A 2019 federal law requires hospitals to make prices for 300 shoppable services available online in a “consumer-friendly format,” but a Pioneer Institute survey of 19 hospitals finds that information on discounted cash prices—the price most likely to be charged to consumers paying out of pocket—was unavailable at seven of those hospitals.
About Serena Hajjar
Serena Hajjar is the Roger Perry Government Transparency Intern at the Pioneer Institute, focusing on the effects of the coronavirus response on the state economy, emerging industries, and tax structures. Ms. Hajjar is a recipient of the Fulbright English Teaching Assistant Grant to Russia for the 2020-21 cycle. She has a B.A. in international relations and Russian and Eastern European studies from the University of Pennsylvania.
Entries by Serena Hajjar
This report finds that Massachusetts state government employment has been virtually flat during COVID-19 even as employment in the state’s private sector workforce remains nearly 10 percent below pre-pandemic levels, and questions whether it makes sense to shield public agencies from last year’s recession at the expense of taxpayers.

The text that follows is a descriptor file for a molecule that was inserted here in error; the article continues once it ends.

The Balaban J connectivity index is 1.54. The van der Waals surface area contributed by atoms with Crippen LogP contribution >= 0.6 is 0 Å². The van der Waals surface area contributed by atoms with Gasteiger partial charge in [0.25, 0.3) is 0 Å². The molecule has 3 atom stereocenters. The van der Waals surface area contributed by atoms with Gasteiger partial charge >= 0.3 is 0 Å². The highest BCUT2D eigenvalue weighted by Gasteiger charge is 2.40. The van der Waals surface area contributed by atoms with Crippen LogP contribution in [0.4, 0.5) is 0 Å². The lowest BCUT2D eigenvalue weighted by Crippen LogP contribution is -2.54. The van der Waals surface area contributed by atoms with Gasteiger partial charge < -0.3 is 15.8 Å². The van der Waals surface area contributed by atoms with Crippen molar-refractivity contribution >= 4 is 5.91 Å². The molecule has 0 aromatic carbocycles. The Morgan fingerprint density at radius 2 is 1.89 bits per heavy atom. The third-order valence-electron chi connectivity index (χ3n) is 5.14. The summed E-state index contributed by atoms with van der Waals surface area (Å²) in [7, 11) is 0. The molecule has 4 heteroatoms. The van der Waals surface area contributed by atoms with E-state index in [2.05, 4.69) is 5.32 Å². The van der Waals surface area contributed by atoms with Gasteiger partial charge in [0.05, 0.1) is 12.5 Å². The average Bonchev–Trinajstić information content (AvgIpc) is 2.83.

In “A Snapshot of Massachusetts’ Construction industry during a Decade-long Building Boom,” data from 1998 through 2018 show variations in employment and the number of businesses within the construction industry throughout Massachusetts. The report even includes a map of employment concentration in the construction industry by town.
A new report from Pioneer Institute, “Before COVID-19, the Hospitality & Food Industry was a Service Sector Economic Powerhouse,” draws data from the MassEconomix web tool to analyze Hospitality and Food Industry employment across the state. Data spanning two decades from 1998 through 2018 show fluctuations in employment, firm size, and the share of businesses within the Hospitality and Food Industry throughout Massachusetts. The report shows a map of employment concentration in the Hospitality and Food Industry by town.
In “Economic Revitalization and Reinvention in Lowell, 1998-2018,” two decades of data show fluctuations in employment, firm size, and the share of businesses throughout various sectors in Lowell. Manufacturing tops the list of industries to add the most jobs in Lowell from 2008-2018, with Education and Health Care also comfortably outpacing other industries. It’s unclear how exactly COVID-19 will affect these trends in the long-term. Download the report here: Economic Revitalization and Reinvention in Lowell, 1998-2018